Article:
The line meets all of Nebraska's traditionally high standards. The Cornhuskers' top six rushers return, including both workmanlike I-backs: Dan Alexander, who gained 6.5 yards a carry last year, and Correll Buckhalter, who averaged 6.0. The two combined for 14 rushing touchdowns.

That fell two short of the 16 rushing TDs posted by quarterback Eric Crouch, now recognized as the No. 1 offensive threat in the entire Big 12. After replacing Newcombe last season, Crouch ran for 889 yards and passed for another 1,269.

He became the first Cornhusker quarterback to lead the team in rushing since 1955.

"The big difference with this team," Crouch says, "is that everybody knows what his role is. Everybody knows what they have to do to make us successful."

If success means roping in a little luck, the Cornhuskers are already off to a good start. Dan Hadenfeldt, a seasoned punter slowed by back problems early in his career, received a sixth year of eligibility in the off-season. So did Jason Schwab, who'll reclaim the starting right tackle job he held until suffering a knee injury in two-a-days last fall.

"We feel we have some areas of concern that we have to address," Solich says. "But we feel we have a chance to be a very good football team."

Nebraska Schedule- Sept 2 San Jose State; Sept 9 at Notre Dame; Sept 23 Iowa; Sept 30 Missouri; Oct 7 at Iowa State; Oct 14 Texas Tech; Oct 21 Baylor; Oct 28 at Oklahoma; Nov 4 Kansas; Nov 11 at Kansas State; Nov 24 Colorado

Nebraska Cornhuskers Capsule

COACH: Frank Solich (21-5 in 2 years and overall)

LAST YEAR: 12-1 (7-1 in Big 12, beat Texas in Big 12 title game and Tennessee in Fiesta Bowl)

OUT: Longtime defensive coordinator Charlie McBride, now retired. Also, the Blackshirt Browns, Mike and Ralph, two of the best big-play secondary hands in school history.

IN: Thunder Collins (and that's his real name), a sophomore from the California junior college ranks who may develop into Solich's first franchise I-back. Collins rushed for 1,548 yards and 23 TDs in just 10 games last season.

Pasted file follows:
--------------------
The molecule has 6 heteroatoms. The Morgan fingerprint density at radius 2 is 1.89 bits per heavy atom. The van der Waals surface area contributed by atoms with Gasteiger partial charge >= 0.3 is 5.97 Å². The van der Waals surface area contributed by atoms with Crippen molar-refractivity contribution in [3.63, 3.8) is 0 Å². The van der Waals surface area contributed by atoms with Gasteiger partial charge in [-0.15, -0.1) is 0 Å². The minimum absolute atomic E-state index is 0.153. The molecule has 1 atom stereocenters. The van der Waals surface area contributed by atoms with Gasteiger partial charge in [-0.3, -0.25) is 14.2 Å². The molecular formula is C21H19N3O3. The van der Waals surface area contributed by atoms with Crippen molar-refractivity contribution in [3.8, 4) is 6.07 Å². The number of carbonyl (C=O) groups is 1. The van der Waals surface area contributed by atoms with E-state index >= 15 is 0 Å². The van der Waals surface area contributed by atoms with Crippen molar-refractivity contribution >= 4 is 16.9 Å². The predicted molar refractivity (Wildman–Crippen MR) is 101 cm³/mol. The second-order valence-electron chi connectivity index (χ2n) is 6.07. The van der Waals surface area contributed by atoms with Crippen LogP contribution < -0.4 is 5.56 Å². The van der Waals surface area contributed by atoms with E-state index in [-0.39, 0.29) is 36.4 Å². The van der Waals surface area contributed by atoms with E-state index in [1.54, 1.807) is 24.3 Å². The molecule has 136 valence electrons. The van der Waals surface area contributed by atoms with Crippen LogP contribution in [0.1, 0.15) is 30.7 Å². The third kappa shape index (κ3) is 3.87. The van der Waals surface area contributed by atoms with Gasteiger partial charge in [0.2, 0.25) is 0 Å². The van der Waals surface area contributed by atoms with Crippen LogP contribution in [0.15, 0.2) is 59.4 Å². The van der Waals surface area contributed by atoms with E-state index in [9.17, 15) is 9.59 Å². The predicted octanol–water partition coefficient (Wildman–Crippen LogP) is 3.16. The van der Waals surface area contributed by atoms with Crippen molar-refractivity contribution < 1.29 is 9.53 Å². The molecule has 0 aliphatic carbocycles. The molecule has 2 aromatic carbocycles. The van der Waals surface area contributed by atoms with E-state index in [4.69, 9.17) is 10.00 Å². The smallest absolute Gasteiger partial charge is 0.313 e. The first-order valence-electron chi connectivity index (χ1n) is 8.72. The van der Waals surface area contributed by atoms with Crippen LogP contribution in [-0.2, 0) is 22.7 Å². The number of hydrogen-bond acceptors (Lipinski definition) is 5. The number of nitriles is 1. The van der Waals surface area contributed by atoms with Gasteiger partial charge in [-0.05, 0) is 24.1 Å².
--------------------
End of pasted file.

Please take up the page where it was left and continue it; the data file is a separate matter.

BIG PLUS: Offensive stability. Every position is a loaded gun – cannons, in most cases. Next to Virginia Tech's Michael Vick, Eric Crouch might be the most versatile quarterback in the nation.

BIG MINUS: New faces at four of the front seven positions on defense. Three of the four new players need to develop into name talents.

NATIONAL TITLE IF: The defense rises to Nebraska standards and Crouch stays healthy. Newcombe is available to replace Crouch, but first preference will be redshirt freshman Jammal Lord, who'll try to rebound from a spring knee injury.

BOTTOM LINE: It's all about winning games, and the Cornhuskers will face their two biggest challenges on the road, against revitalized rival Oklahoma and North nemesis Kansas State. Victories in those games would even erase the poll stigma of a September loss at Notre Dame, if that happens, which isn't likely.

Dallas Morning News Pre-season Top 25

25. Clemson
24. Mississippi
23. So. Miss.
22. Utah
21. Texas A&M
20. Penn State
19. Tennessee
18. Colorado
17. Oklahoma
16. Purdue
15. Illinois
14. Kansas State
13. Florida
12. Ohio State
11. TCU
10. USC
9. Wisconsin
8. Michigan
7. Georgia
6. Texas
5. Florida State
4. Miami
3. Alabama
2. Virginia Tech
1. Nebraska